Relations between Taiwan and the Philippines have been strained by the May 9 fatal shooting of fisherman Hung Shih-cheng (洪石成) by Philippine Coast Guard personnel, leaving Filipino workers in Taiwan exposed to potential fallout from the incident. It is in this context that a fabricated story posted online caused a national stir.
The story was about a restaurant owner refusing to serve a Filipino customer who was then left waiting outside for over an hour. Although the author later admitted the story was false, it resonated with the public mood in Taiwan and quickly went viral.
Many Taiwanese are angry at what they perceive as the Philippine government dragging its feet over an investigation into the shooting and in offering an official apology for the incident. It has also been criticized for failing to meet demands for compensation for Hung’s family, for its failure to punish the perpetrators and for not holding talks on a fisheries agreement with Taiwan.
Manila Economic and Cultural Office Chairman Amadeo Perez, the special envoy sent to Taiwan to extend his sympathies on behalf of the Philippine government, was even turned away by some Taipei hotels.
Nevertheless, even when relations between the two countries were at their lowest, Chang Cheng (張正), the editor-in-chief of Four Way Voice — the Chinese-language newspaper that first ran the fake story — apologized and offered his resignation when he discovered that the story had been fabricated by a journalist, surnamed Cheng (鄭), working for the Chinese-language daily Lih Pao, the Four Way Voice’s sister paper.
Chang was willing to “fall on his sword” for his lapse of judgment. He offered to resign for failing to observe a crucial aspect of the code of journalism: checking the facts.
This sense of responsibility for self-discipline within the media, during a time rife with newspaper scandals, is a rare glimmer of light.
However, Minister of the Interior Lee Hong-yuan’s (李鴻源) instructing the police to investigate the story’s source is an affront to freedom of expression. From the beginning, when a woman, surnamed Tung (董), posted a similar story about a cafe’s refusal to serve Filipinos on her Facebook page, netizens had their suspicions as to its authenticity, provoking a search to find out more.
However, this probing was kept within the online community.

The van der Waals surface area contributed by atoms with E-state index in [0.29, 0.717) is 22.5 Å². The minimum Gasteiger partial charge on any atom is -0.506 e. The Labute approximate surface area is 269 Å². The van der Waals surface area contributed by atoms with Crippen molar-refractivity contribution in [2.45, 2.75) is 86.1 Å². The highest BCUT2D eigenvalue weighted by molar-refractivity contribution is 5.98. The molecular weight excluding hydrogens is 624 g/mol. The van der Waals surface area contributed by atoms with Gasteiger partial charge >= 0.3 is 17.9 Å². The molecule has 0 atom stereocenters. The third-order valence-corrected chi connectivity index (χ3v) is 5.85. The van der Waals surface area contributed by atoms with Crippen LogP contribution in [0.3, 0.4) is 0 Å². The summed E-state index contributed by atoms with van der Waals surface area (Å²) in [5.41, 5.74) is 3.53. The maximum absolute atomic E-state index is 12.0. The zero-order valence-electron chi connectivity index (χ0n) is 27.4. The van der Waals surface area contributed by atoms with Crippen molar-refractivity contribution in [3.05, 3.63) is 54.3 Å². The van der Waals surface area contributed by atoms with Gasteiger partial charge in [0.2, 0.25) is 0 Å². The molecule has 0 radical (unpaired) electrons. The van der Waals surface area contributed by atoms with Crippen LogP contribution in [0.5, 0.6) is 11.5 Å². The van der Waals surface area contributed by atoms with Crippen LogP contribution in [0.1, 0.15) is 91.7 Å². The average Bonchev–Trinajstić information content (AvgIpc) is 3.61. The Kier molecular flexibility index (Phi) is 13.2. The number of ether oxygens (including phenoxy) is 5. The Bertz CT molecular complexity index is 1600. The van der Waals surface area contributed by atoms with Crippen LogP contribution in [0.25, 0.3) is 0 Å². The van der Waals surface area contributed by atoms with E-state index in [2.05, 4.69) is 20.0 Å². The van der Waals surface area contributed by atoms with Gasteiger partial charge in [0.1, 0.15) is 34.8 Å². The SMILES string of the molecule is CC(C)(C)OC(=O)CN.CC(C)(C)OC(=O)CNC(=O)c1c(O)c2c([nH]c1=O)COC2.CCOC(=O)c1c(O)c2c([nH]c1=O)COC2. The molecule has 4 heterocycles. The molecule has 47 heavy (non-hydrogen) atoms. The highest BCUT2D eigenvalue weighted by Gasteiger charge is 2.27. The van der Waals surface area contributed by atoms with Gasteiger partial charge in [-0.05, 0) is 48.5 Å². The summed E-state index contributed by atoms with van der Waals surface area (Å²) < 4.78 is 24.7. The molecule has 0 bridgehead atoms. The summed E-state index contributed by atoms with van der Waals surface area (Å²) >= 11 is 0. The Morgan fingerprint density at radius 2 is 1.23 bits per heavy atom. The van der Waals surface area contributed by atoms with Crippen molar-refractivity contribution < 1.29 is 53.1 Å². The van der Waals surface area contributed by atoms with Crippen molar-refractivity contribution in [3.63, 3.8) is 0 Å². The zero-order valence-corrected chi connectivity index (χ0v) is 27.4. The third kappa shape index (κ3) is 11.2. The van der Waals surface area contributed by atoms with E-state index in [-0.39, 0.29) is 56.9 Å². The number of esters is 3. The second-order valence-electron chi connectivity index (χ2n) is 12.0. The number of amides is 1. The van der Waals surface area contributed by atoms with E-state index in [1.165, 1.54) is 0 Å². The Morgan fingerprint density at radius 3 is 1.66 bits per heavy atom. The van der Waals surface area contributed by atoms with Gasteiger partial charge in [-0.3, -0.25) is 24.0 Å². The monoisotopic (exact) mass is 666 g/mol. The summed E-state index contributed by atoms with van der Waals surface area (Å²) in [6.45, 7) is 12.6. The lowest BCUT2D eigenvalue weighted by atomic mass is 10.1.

When police summoned Tung and Cheng for questioning and considered charging them with violating the Social Order Maintenance Act (社會秩序維護法), the ghost of the White Terror era reared its ugly head. It was no surprise then that a law professor protested the involvement of the state in a debate in the public sphere by posting a similar fabricated story on his Facebook page and inviting the authorities to investigate him.
The furor surrounding the fabricated stories is a moral issue and the government should not be involving state apparatus — ostensibly to prevent people from damaging the nation’s image — or initiating criminal investigations into the matter.
If the government is right and these stories are detrimental to the nation’s image, then surely putting up signs reading “We don’t serve Filipinos” and “Please don’t shoot me” — as some stores have reportedly done — is even more damaging. Why did the government not investigate these stores?
The public seems to be blowing hot and cold over this issue. One minute there are reports of people wanting to kick Filipinos out of the country, the next one hears of “friendly Taiwan” initiatives from people wanting to show their support for Filipinos living in Taiwan.
These mood extremes are not normal.
The nation’s broadcast media should not cater to the fickle public mood with sensationalist stories aimed at boosting viewership, but should instead call on the public to remain calm, while reporting events in an objective, measured way.
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